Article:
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M&S Plastic toy giveaway

 
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tahir



Joined: 28 Oct 2004
Posts: 44281
Location: Essex
PostPosted: Wed Jul 17, 19 2:55 pm    Post subject: M&S Plastic toy giveaway  Reply with quote    

In response to this news I thought I'd contact M&S:

Welcome to M&S Live Chat. An adviser will be with you shortly.

You are now connected with Garneth

T: I'm just reading about the plastic toys giveaway, I can't understand how this can make sense in terms of sustainability.
I thought M&S had a commitment to reduce plastic waste, or am I wrong?

G: No, you are certainly not wrong. At M&S, we’re committed to reducing our use of plastic packaging and reusing or recycling any we do use. Our Little Shop collectables have all been designed to last and used again and again, but if our customers have finished playing with Little Shop, we encourage them to ‘Play, Give, Recycle’ to ensure that no M&S Little Shop collectables go to waste. We encourage our customers to give their collectables to family or friends. Alternatively, we ask our customers to bring them into our food information desks, so we can give them to other collectors and at our 70 swap events.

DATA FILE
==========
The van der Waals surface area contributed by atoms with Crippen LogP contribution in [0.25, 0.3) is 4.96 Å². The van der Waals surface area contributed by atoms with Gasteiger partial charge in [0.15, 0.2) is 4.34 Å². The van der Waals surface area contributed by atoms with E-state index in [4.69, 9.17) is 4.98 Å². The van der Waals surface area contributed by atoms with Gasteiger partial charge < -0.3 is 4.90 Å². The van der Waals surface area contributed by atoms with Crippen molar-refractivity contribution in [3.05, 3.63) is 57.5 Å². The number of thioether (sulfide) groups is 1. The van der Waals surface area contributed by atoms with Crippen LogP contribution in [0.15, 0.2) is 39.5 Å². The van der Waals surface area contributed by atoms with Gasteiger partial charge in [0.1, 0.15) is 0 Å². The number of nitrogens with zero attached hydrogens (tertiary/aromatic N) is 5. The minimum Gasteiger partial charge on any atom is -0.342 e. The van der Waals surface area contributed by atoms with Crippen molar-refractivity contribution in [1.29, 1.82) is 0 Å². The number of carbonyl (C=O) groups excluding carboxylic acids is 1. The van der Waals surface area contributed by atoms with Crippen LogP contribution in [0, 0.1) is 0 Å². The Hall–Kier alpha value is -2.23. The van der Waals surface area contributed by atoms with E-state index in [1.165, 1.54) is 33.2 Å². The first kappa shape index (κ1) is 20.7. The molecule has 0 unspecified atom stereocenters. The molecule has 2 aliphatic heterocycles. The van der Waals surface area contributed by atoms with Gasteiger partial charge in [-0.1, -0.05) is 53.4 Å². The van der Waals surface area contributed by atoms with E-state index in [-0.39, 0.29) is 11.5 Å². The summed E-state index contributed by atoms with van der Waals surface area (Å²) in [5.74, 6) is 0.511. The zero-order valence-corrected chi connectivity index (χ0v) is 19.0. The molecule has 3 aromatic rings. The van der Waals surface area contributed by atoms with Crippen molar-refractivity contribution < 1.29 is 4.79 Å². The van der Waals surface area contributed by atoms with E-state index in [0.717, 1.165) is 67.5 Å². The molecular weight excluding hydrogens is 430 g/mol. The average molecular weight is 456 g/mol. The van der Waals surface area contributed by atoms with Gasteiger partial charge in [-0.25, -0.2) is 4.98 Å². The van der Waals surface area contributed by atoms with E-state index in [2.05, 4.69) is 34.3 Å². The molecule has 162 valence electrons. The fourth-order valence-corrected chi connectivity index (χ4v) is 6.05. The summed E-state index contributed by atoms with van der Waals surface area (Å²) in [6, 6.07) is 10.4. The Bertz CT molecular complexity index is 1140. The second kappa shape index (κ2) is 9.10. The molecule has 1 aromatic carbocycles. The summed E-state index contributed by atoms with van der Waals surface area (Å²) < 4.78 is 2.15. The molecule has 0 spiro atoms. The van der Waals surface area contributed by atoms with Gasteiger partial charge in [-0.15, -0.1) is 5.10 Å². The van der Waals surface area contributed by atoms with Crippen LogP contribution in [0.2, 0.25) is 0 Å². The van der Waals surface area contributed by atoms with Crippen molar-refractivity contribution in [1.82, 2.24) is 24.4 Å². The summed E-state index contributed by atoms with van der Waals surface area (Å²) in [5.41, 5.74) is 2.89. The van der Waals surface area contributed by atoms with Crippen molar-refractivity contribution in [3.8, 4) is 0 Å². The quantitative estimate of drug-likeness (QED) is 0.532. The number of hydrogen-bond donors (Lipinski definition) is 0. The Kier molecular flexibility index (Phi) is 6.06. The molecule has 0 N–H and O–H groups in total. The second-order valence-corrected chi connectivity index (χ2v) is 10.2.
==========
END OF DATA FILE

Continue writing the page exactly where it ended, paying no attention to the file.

G: We also have Little Shop collectables made from cardboard that are widely recycled. We’ve also ensured all single-use packaging is made from paper instead of plastic.

G: If there are any leftover collectables after the campaign, we’ll recycle them through our plastic take-back scheme. We’ll give the collectables a completely new life and turn them into new playground equipment.

T: But surely a free plastic giveaway is doing nothing to improve M&S carbon footprint? I'm at a loss to understand the thinking behind it

G: As above it is not a plastic giveaway. Additionally we have actions in place so that they are not wasted at all.


So, not waste at all. Environmentally flipping benign

dpack



Joined: 02 Jul 2005
Posts: 35690
Location: yes
PostPosted: Wed Jul 17, 19 4:28 pm    Post subject: Reply with quote    

if it wasn’t for the in the earth to plastic toy stages one could greenwash it as carbon capture.